An odd thing happened on the way to church last Sunday morning.
Usually, on a Sunday morning, I take a stroll around the waterfront. It’s prime time; the service is ready to roll, the music team will shortly arrive and we’ll go into our warm-up, the sermon is sitting in my bible on the pulpit. But nothing’s ready or right until I’ve had that minted moment with the one person it’s all about. I love that time. It puts all my anxieties, my preparations, my hopes into an eternal perspective.
But this Sunday was different. I felt an odd sense of disconnectedness. Like I wasn’t quite there, and nor was God. It took me a couple of minutes to click; could it be because this Sunday I was neither preaching nor leading worship? I was going to be simply another pew-sitter for a morning, and so my morning – and my relationship with God – felt directionless.
I had grown so used to meeting God at this time with such a specific focus, that I had let my expectations rob me of expectancy. Result? I wasn’t listening. I wasn’t open to what God wanted because, in my heart and mind, I was expecting something else. My religious habits, good enough in themselves, are only supports for my relationship with God – they aren’t the substance of that relationship. It reminds me of a time when, after living away from my home turf for several years, I got a job back there one summer. On the first day, I drove over the hill and turned the car up the valley towards the old bridge over the river, when I became aware that I had left the main road when I turned. I stopped, reversed, and discovered that the road now continued straight ahead, over the river on a brand new bridge. I had been driving according to the maps in my head instead of according to the reality I was in. And that’s what religion is all about.
Religion is like a set of road maps for navigating our relationships with the most fundamentally important matters; with God, with the rest of the human race, with nature. Most importantly, with God. Having a road map takes a lot of the anxiety out of the journey; we can be reasonably sure of our direction and the steps we need to take to get to our destination. We can even be reasonably sure of the destination.
But the map is not the journey. It isn’t even the terrain we need to cover; it’s just a model of it. In reality, maps can have errors, become out of date, and they have to leave out a great deal of information. Especially the personal information that is so important to a good journey. Where is the map that includes the vital data that at such and such a point number three child will need a toilet break? Religion is a great support in our relationship with God, but it’s no substitute. Just like a map is a valuable tool but – even with Google maps roadside imaging – it’s no substitute for the reality of the journey.
And what happens when we depend too heavily upon our maps? We take the same old turning, and end up in the wrong place. We get that feeling that somewhere along the way we’ve disconnected from reality. We feel… lost. And the temptation (especially for us blokes) is to just keep on the way we’re going and hope it all turns out ok. We can find it hard to abandon our expectations of what reality should be like (our maps) for reality itself.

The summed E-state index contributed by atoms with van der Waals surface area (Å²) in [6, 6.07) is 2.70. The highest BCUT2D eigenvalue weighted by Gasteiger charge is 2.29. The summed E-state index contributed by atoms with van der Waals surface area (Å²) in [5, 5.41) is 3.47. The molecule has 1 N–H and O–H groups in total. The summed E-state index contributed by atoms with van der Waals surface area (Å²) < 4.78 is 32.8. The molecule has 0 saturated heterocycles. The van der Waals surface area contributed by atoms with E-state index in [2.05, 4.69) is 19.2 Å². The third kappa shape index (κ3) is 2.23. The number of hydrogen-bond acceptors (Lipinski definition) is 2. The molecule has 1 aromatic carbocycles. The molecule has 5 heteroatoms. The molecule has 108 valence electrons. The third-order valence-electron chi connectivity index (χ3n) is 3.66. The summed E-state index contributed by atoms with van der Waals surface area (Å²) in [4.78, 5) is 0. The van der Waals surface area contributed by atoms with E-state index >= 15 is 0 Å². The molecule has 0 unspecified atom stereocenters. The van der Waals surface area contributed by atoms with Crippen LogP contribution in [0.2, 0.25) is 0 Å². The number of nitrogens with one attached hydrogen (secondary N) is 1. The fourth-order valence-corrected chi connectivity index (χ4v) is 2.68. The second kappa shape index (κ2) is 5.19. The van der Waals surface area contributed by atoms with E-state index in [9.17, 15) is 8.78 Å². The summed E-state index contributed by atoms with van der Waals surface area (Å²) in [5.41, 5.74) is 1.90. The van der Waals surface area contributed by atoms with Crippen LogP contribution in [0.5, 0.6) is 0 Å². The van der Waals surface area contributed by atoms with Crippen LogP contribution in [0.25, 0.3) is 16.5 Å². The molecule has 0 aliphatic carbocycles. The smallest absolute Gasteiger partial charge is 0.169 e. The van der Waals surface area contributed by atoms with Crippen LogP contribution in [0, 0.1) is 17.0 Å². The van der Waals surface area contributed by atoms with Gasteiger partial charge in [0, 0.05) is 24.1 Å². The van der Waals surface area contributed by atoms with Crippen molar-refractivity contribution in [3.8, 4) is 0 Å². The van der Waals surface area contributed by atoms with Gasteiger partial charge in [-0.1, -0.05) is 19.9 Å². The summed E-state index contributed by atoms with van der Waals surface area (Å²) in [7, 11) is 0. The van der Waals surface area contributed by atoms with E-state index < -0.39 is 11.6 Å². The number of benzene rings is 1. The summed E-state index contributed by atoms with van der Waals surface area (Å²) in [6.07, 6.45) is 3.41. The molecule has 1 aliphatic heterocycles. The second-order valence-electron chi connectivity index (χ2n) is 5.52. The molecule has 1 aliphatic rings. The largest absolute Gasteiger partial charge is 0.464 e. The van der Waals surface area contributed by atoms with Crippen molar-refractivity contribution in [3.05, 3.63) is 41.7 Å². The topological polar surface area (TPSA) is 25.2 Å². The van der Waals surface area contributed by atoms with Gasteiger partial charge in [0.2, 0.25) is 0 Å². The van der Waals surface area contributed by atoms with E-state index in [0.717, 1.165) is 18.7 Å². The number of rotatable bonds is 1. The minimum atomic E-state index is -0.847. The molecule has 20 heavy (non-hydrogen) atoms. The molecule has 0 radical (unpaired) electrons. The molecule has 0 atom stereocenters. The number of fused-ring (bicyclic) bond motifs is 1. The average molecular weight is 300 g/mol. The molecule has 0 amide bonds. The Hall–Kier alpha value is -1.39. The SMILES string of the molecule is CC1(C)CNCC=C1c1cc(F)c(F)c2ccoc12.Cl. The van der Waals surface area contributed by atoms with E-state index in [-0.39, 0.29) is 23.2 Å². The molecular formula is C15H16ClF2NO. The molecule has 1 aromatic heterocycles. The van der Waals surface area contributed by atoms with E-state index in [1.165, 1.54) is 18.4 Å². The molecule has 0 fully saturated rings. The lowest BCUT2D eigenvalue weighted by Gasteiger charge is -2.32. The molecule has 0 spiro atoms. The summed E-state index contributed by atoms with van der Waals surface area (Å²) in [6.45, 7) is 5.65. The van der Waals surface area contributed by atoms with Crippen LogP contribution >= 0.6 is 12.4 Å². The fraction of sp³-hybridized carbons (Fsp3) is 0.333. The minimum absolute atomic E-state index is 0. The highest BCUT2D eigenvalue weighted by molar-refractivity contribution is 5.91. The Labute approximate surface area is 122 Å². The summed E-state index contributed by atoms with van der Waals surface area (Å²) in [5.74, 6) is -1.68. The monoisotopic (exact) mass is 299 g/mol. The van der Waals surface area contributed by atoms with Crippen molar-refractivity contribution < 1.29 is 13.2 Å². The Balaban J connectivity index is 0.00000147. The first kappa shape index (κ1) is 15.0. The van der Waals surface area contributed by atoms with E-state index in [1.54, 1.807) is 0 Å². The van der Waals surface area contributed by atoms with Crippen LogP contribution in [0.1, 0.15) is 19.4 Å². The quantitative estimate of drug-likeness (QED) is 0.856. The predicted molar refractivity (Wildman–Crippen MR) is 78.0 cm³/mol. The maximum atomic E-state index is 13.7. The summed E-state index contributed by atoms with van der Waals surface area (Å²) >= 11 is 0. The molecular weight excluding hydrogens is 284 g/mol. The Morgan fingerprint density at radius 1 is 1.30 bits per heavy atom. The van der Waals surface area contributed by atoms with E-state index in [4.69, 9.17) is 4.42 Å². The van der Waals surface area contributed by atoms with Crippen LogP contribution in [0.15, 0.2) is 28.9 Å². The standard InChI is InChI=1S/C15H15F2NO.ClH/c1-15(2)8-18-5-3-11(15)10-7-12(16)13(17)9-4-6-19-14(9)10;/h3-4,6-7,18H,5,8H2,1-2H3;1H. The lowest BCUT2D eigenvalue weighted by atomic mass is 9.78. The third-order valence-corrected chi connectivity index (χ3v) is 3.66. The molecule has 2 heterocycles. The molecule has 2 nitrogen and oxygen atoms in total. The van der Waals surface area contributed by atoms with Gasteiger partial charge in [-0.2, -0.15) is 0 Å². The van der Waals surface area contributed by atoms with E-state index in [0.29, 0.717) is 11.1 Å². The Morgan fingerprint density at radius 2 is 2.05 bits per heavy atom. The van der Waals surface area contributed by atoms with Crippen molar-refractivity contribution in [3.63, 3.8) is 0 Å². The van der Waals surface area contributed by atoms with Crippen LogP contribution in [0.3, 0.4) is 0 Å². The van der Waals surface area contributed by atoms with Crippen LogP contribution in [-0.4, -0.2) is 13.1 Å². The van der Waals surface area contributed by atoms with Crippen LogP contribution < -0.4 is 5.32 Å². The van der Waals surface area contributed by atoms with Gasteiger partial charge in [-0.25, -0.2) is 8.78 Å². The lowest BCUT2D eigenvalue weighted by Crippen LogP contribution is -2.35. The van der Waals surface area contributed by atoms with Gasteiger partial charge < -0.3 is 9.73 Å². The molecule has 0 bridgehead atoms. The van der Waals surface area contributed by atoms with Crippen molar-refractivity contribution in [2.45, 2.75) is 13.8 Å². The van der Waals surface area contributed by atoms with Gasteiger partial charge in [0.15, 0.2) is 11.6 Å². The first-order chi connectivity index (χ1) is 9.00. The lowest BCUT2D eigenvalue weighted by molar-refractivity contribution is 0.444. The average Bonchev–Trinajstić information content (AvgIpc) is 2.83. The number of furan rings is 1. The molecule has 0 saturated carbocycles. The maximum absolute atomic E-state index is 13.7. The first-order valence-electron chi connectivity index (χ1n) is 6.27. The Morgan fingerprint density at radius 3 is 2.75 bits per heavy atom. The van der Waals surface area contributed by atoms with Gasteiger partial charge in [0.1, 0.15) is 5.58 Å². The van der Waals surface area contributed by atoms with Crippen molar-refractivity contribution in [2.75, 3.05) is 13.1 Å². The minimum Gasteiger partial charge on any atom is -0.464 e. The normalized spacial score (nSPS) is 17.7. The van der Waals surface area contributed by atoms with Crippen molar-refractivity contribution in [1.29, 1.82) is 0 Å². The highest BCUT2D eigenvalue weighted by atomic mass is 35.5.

Churches are the same. I appreciate the value of good management in churches (having encountered some horribly badly managed ones) and the value of a clear vision for the sake of giving some definition to the business of discipleship. And I also appreciate the limits of that. Management tools like vision and mission statements are useful, but limited; like all maps. But they have become our religion; if you read a lot of our literature, you’ll see that they shape our expectations like little else. I like having good management tools; they help me to simplify the incredibly complex business of pastoral ministry but there will always be that gap between the map and the reality. And that gap is sometimes so significant that the tool just has to be abandoned. I have to let go of my expectations.
And what do I get instead?
Well, in my pre-Christian days, what I would have was anxiety and all the actions that go with fear-based thinking. I would be defensive, arrogant, timid, impulsive, and just generally messy. Now I have something a little better. I have a travelling companion. And while my grasp on reality is still less than ideal, his is perfect. Journeying with Jesus is the most enjoyable way of being alive I know. He can make the walk to the letterbox into an adventure! He is faithful far beyond what I deserve (my wife takes after him on this one); he is fun, perceptive, sympathetic, challenging, and encouraging.
When I’m travelling with Jesus, and discover that my expectations are not being met, I may get that initial moment of disorientation, that confusion and sense of being disconnected that I felt last Sunday, but it is quickly replaced with something far better; with expectancy. I’m no longer travelling according to my expectations. Jesus disrupts the comfortable rhythms of my religion, and invites me to take a new road with him. He has no problem with us using religious maps, whether they be the pattern of our preaching or the clarity of our vision statement, but when we begin to prefer them to the reality of his companionship, then we can expect to find our expectations unmet. When that happens, don’t bother getting angry and upset – look instead for the God who is completely free to go his own way, and follow him. With expectancy.